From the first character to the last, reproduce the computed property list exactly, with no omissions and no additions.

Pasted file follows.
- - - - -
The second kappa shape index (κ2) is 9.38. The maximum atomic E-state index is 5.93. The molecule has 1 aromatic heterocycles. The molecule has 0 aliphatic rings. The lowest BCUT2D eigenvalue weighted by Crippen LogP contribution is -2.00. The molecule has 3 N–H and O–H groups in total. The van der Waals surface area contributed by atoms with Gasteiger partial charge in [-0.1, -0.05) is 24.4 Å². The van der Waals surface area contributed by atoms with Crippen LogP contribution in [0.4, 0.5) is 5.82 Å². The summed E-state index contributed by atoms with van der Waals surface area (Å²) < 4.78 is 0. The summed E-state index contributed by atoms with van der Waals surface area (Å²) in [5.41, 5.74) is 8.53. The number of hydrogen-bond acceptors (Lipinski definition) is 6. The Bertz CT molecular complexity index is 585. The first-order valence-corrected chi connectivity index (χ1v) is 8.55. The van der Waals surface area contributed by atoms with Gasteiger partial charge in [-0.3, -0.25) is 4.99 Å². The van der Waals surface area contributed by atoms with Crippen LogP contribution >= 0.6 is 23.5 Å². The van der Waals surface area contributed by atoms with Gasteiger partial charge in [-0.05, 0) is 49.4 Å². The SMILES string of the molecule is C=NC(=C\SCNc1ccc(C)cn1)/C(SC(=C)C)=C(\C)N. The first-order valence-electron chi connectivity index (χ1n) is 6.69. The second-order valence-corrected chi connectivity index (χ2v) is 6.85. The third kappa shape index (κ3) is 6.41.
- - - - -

The second kappa shape index (κ2) is 9.38. The maximum atomic E-state index is 5.93. The molecule has 1 aromatic heterocycles. The molecule has 0 aliphatic rings. The lowest BCUT2D eigenvalue weighted by Crippen LogP contribution is -2.00. The molecule has 3 N–H and O–H groups in total. The van der Waals surface area contributed by atoms with Gasteiger partial charge in [-0.1, -0.05) is 24.4 Å². The van der Waals surface area contributed by atoms with Crippen LogP contribution in [0.4, 0.5) is 5.82 Å². The summed E-state index contributed by atoms with van der Waals surface area (Å²) < 4.78 is 0. The summed E-state index contributed by atoms with van der Waals surface area (Å²) in [5.41, 5.74) is 8.53. The number of hydrogen-bond acceptors (Lipinski definition) is 6. The Bertz CT molecular complexity index is 585. The first-order valence-corrected chi connectivity index (χ1v) is 8.55. The van der Waals surface area contributed by atoms with Gasteiger partial charge in [-0.3, -0.25) is 4.99 Å². The van der Waals surface area contributed by atoms with Crippen LogP contribution >= 0.6 is 23.5 Å². The van der Waals surface area contributed by atoms with Gasteiger partial charge in [-0.05, 0) is 49.4 Å². The SMILES string of the molecule is C=NC(=C\SCNc1ccc(C)cn1)/C(SC(=C)C)=C(\C)N. The first-order valence-electron chi connectivity index (χ1n) is 6.69. The second-order valence-corrected chi connectivity index (χ2v) is 6.85. The third kappa shape index (κ3) is 6.41.